Ministers, parliamentary secretary and your officials, thank you for being here. My question concerns edibles. In October, Bill C-45 was amended to include edibles containing cannabis, but this amendment is not coming into force for one year after the act comes into place.
Edibles, of course, are a tricky issue in the debate over legalization. One concern is that ingesting cannabis is easier for the uninitiated than inhaling it. Edibles also take longer to have an effect, which can lead to unintended overconsumption. The biggest worry, of course, is that they can appeal to children and youth, especially if it comes in the form of candy or pastry. My concern is that by waiting a year to legalize and regulate edibles, we will allow the illicit and unregulated market to flourish in the meantime. You have said this is why you want to stop it, to protect our children and youth.
Now, I do appreciate the need for development of efficient regulation, but the task force on cannabis has already outlined what these regulations on edible products would look like, and they’ve borrowed from other jurisdictions that have gone through this experience. This includes packaging regulations, THC content, as well as standardized products that would not appeal to children. These initial regulations may prove not to be perfect if they were put into effect right now, but allowing legal edibles from the outset would deter Canadians from continuing to purchase and produce such items illegally.
Instead of waiting, would it not be more prudent to legalize and regulate edibles when the act comes into force with a mandated review of these regulations sometime in the near future?
Ms. Petitpas Taylor: Thank you very much, senator, for the question. The task force was very clear that if we choose and want to displace the black market, which is absolutely part of the objective of this legislation, we recognize that we are going to have to incorporate edibles within the regime. At this point in time, however, once again having learned from our friends and colleagues in Colorado, they’ve indicated that complex regulations have to be put in place in order to effectively implement edibles within the regime.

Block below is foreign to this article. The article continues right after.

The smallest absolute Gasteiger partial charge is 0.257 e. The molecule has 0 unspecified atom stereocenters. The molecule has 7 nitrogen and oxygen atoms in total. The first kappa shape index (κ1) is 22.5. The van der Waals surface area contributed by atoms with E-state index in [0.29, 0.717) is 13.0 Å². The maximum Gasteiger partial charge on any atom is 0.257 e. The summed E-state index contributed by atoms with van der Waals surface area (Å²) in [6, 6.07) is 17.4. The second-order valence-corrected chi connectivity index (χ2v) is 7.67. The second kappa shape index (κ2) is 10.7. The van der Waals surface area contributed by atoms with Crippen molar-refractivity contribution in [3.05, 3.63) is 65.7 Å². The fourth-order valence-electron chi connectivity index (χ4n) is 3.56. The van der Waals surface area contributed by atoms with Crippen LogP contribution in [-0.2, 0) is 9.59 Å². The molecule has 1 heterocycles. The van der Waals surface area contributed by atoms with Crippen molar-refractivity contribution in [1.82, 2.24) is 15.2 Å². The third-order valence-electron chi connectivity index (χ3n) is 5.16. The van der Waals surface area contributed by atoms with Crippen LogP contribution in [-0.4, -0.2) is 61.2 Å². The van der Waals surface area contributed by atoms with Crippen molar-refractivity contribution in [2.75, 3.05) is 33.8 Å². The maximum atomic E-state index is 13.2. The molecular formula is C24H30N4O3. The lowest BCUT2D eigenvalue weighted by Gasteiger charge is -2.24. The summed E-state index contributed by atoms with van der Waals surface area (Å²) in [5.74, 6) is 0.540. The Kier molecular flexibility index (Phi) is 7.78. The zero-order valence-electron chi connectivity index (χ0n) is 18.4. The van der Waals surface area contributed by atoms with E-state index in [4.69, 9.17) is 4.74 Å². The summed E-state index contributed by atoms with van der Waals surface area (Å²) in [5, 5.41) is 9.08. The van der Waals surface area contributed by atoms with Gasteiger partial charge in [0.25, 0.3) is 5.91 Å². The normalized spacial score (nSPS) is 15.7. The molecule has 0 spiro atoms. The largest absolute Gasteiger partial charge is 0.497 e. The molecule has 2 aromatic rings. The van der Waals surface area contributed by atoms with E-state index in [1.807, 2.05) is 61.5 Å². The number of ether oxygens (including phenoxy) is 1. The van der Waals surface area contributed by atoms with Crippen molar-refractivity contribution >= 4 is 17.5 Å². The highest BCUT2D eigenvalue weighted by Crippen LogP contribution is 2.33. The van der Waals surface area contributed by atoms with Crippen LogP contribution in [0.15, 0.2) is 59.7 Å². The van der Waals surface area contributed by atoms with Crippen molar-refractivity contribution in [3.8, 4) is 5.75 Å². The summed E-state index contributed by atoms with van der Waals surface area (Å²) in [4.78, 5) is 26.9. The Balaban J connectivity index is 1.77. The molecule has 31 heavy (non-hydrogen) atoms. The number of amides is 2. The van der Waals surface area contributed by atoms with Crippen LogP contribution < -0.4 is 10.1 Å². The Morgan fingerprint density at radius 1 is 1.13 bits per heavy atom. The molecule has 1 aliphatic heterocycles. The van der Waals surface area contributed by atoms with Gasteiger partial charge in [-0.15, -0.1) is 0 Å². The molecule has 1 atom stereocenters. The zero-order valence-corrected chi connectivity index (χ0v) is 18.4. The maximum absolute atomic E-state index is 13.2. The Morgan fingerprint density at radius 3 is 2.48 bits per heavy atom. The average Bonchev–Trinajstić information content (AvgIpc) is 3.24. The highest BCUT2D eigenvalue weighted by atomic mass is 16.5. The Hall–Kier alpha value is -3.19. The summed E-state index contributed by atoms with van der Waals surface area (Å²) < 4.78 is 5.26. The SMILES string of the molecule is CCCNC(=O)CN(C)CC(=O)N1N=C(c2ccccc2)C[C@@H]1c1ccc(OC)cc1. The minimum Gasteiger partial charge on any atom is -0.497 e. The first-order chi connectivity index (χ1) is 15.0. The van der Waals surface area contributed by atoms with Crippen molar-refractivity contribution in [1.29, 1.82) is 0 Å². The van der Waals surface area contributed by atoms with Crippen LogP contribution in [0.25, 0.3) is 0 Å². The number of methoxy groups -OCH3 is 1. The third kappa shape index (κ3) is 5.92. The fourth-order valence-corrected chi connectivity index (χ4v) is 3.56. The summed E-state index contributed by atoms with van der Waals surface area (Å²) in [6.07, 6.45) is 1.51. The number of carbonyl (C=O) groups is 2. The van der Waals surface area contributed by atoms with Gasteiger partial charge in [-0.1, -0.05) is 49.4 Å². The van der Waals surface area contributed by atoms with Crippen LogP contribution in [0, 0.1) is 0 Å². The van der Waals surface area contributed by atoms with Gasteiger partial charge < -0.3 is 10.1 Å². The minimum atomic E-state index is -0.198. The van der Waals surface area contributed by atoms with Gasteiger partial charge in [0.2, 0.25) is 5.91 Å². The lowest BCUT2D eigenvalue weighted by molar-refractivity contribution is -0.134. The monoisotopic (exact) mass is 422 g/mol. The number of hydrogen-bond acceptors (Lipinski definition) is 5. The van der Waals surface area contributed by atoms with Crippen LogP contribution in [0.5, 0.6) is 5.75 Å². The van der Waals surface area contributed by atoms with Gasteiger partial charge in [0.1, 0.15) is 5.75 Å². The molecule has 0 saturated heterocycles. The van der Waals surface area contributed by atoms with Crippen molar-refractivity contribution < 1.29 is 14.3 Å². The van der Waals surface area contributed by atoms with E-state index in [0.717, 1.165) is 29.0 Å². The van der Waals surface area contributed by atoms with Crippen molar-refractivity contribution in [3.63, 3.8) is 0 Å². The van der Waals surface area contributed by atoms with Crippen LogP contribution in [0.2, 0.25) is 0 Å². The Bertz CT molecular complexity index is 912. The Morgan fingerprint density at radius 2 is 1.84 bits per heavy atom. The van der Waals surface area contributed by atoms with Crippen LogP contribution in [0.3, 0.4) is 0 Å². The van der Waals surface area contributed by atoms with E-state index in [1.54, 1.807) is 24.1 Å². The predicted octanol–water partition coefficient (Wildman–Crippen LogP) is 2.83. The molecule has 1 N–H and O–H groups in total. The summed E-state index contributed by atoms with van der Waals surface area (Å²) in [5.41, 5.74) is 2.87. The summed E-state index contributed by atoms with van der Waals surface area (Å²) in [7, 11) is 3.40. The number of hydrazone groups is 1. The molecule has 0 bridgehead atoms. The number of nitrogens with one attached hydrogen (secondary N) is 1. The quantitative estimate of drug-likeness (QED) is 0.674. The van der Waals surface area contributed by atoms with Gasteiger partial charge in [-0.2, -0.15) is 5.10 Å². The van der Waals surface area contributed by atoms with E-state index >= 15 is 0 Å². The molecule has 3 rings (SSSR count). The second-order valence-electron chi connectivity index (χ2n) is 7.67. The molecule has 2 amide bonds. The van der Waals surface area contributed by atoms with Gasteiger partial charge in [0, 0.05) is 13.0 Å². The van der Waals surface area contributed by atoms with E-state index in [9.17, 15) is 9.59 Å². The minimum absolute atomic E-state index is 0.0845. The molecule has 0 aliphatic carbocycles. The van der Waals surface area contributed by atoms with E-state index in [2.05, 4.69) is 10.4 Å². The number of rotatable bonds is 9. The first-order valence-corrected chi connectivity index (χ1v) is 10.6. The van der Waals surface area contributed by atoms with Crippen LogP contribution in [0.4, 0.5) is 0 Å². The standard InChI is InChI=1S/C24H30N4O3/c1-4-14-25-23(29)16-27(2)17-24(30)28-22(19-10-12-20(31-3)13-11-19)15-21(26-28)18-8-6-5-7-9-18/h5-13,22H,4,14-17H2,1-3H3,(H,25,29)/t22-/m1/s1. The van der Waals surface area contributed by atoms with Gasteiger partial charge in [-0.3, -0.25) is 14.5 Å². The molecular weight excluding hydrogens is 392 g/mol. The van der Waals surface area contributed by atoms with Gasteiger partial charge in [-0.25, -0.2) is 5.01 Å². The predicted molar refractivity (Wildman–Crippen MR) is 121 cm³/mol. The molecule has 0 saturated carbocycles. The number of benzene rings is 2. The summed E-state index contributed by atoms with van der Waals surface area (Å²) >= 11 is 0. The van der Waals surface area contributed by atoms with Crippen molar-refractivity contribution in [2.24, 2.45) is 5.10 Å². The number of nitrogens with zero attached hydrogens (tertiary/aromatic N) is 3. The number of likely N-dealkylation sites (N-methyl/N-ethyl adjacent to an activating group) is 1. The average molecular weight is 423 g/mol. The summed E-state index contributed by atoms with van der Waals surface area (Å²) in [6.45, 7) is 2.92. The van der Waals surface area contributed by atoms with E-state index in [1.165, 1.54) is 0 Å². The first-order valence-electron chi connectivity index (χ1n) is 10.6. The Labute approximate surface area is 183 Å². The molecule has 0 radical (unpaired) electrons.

In your question, sir, you indicated the issue of overconsumption and accidental ingestions. Those are specific areas why we want to take our time and put the proper regulations in place. We recognize those regulations can be complex. So what we’ve decided for the coming into force of Bill C-45, once it becomes legal, is that Canadians will have access to dry cannabis, fresh cannabis and oils. If Canadians do choose that they want to make some type of edible products within their homes, they’ll absolutely be able to do so. Certainly moving forward, we have indicated that within one year after the coming into force, we will introduce edibles within the regime.
With that, we certainly also want to ensure that the proper regulations are in place and that the proper packaging will be available with the proper THC contents, and also, again, to make sure that public education and awareness is done so people are certainly aware of the issues of overconsumption and the rest of it.
Those are the types of reasons as to why we’re taking our time with respect to that part of it, because we certainly want to make sure we get it right. But we understand if we want to displace the black market, there’s a demand for those types of products, and we absolutely have to make sure they are going to be available to Canadians in due course.
Senator Eggleton: Allowing people to make these things in their homes leaves them unregulated, uncontrolled and at risk, particularly for children. As I pointed out, the illicit market continues during this period of time. So I would hope that you would get a handle on this just as quickly as you possibly can.
Another thing that needs to be dealt with is the question of marketing that could appeal to children and youth by the kinds of names that can be used for these substances. Strains being sold in other jurisdictions have names that could appeal to children. These include Fruity Pebbles, Candyland and Animal Cookies, to name just a few. These names would need to be clearly visible on the packaging for customers to differentiate between the products.
Will the government regulate the names of the strains of cannabis that are to be sold so that they do not appeal to children and youth?
Ms. Petitpas Taylor: Thank you for the very good question.
Under Bill C-45, we are certainly proposing that we’re going to have very strict and clear regulations and controls over what can be packaged, the labelling, the marketing and the advertising to children.
At the end of the day, we certainly want to make sure that any information that’s going to be present on the package will absolutely in no way be appealing or entice children to want to use those types of products. Again, in the proposed regulations that we have just finished the consultation on, we discussed exactly that.
With respect to the packaging as well, it’s very similar to plain packaging. Basically on the package, it will be very limited as to what information can be on there. Companies will not be able to use characters, animals or anything that would be appealing to children.
The information that needs to be on the package is the THC level or the CBD level so that Canadians can make informed decisions regarding the content of what they’re purchasing.
Finally, we want to make sure there are health warnings on the package. Those will be rotational types of health warnings like we see on tobacco products now.
When it comes to marketing to children, packaging and labelling, we absolutely want to have strict requirements to ensure that in no way this will be appealing to our children.